Situated 10km south of Tokmok, the Burana Tower is all that remains of the ancient city of Balasugin, set at the foot of the Shamshy valley. more


One of the signs of early habitation in the area are petroglyphs, (the word “petroglyph” comes from the Greek: petra meaning “stone” and glyphe meaning “to draw”), and many such rock drawings have been discovered in Kyrgyzstan dating back to several centuries BC.  These drawings, left for us on high rocks and in deep caves can provide evidence of the way of life and the environment of times gone by when there was no system of writing. more

Saimaluu Tash

Tucked away and hidden at an altitude above 3000 meters, deep in the Ferghana range, about 100 km northwest of Djalalabad, near the Kurgat Pass lies the remote high altitude plateau of Saimalu-Tash. Literally translated as "Patterned stones", the name makes reference to the gallery of thousands of stone paintings - petroglyphs which are scattered over two moraine slopes with the first slope holding the majority of the stones. more


Osh is the second largest city in Kyrgyzstan and is sometimes called the “Southern Capital” of the country more

The Uzgen Minaret

The city of Uzgen is an old city and was once a major trading point on the Great Silk Road – and claims to be one of only two cities in Kyrgzstan that has an enjoyed an interupted existence from its foundation (over 2000 years ago) to the present day. more


Djalalabad is the administrative, economic and cultural centre of Djalalabad oblast (province). It lies in the south of the Kugart valley, in the foothills of the Babash Ata Mountains to the North. more


Over ninety percent of the Kyrgyzstan lies above 1000 meters asl and almost three quarters above 2000 meters.  Generally speaking, anything above 1500 meters is counted as mountainous. more

Khan Tengri

Those mountaineers who seek the horary title of “Snow Leopard” have to climb all of the peaks over 7000 meters in Central Asia.  There used to be four such peaks, but now there is fifth as  Khan Tengri has been added to the list following a recent survey when it was discovered that, rather than the mere 6995m that was previously thought, the summit in fact stretches to a height of 7010m above sea level.  This newly acquired status as a seven thousand meter peak is not, however, universally acknowledged, and some mountaineers treat the claim with a little scepticism. more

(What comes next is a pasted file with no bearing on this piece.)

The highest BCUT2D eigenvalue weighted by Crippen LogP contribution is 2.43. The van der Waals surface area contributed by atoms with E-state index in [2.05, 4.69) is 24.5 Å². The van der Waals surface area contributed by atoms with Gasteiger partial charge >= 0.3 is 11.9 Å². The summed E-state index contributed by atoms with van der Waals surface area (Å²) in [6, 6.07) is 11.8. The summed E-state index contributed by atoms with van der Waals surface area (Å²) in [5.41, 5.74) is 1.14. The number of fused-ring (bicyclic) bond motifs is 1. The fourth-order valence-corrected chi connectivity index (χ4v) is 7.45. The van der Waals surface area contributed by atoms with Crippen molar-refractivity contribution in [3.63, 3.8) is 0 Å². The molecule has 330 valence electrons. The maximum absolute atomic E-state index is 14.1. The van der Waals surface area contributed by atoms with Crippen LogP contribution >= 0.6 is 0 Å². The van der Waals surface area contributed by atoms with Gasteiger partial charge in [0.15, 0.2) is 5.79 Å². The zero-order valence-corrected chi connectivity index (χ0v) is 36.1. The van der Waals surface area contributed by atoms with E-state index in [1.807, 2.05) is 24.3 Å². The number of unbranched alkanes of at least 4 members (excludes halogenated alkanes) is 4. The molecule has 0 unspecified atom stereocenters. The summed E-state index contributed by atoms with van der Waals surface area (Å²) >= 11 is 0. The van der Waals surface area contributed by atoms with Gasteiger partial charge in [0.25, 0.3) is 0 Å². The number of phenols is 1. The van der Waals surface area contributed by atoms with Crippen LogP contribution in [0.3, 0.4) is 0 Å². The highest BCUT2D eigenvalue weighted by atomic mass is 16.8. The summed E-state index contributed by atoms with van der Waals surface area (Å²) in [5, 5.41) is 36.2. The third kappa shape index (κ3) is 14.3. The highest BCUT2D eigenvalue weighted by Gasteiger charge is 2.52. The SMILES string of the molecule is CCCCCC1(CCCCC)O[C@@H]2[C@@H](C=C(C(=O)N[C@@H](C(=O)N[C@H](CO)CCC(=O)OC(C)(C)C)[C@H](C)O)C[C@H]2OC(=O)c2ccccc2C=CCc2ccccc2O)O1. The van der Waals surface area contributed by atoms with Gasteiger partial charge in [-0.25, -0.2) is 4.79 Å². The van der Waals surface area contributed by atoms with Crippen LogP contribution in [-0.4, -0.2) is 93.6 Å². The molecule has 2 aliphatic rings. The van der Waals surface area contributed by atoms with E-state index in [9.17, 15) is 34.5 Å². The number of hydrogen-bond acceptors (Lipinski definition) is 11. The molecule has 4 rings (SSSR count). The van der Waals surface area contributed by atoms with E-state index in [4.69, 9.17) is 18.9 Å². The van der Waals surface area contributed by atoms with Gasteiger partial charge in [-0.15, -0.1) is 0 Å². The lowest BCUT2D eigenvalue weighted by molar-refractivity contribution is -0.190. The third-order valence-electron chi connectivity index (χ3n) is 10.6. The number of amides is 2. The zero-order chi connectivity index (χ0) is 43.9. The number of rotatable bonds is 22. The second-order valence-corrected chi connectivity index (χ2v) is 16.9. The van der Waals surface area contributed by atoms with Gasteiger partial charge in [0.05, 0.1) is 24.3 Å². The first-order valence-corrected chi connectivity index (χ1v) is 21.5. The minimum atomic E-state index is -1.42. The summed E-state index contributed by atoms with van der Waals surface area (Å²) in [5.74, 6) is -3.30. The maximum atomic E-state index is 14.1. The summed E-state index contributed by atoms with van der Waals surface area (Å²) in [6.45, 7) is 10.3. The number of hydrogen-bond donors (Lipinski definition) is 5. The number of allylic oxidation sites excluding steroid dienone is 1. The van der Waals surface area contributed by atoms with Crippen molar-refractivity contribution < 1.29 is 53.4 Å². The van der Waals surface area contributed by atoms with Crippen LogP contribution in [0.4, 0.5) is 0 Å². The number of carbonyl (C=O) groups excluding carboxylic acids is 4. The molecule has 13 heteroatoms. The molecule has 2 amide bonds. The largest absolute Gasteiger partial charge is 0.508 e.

Victory Peak – Peak Pobeda

Peak Pobeda, is one of three 7000-plus meter giants in Kyrgyzstan.  It is mountain full of surprises. more

Peak Lenin

Peak Lenin in the Osh oblast lies on  the border with Tajikistan – it rises to a height of 7134m and was the third highest mountain in the former Soviet Union, shaped something like a “high armchair”. The outline, however, is not always obvious because the summit is almost always covered in cloud – and it is necessary to look at it over a period of time to make out the profile more


Kyrgyzstan is a land of mountains, but it is also a land of lakes. more

Son Kul

The beauty of Son Kul has long enraptured both locals and tourists alike. There is a story that when one of the local Khans, Ormon Khan, saw it for the first time he imposed a fine of forty horses, (no small sum – then or now), on the local tribe – because they had hidden such a miracle from him! more

Sary Chelek

The name “Yellow Bucket” may not seem particularly appealing to tourists or to suggest a natural paradise but this would be misleading.  “Yellow Bucket” is in fact a translation of “Sary Chelek” and, to those who know Kyrgyzstan, the name of “Sary Chelek” conjures up images of an area of outstanding natural beauty, an alpine lake with crystal clear waters, steep sided banks lined with woods, snow-capped peaks, rapid rivers and mountain lakes, blossoming valleys and alpine meadows and as the home of a wide variety of wildlife including many threatened and endangered species. more

National Parks

The nomadic Kyrgyz have always had a special relationship with the environment.  re very proud of natural help preserve the priceless, pristine, virgin, natural resources that it possesses, Kyrgyzstan has a total of 83 Specially Protected Natural Territories, (SPNT), with a total area of about 800,000 hectares, which is 4% of Kyrgyzstan’s total land area. Perhaps, the most famous of these specially protected regions is Ala Archa – just outside Bishkek. more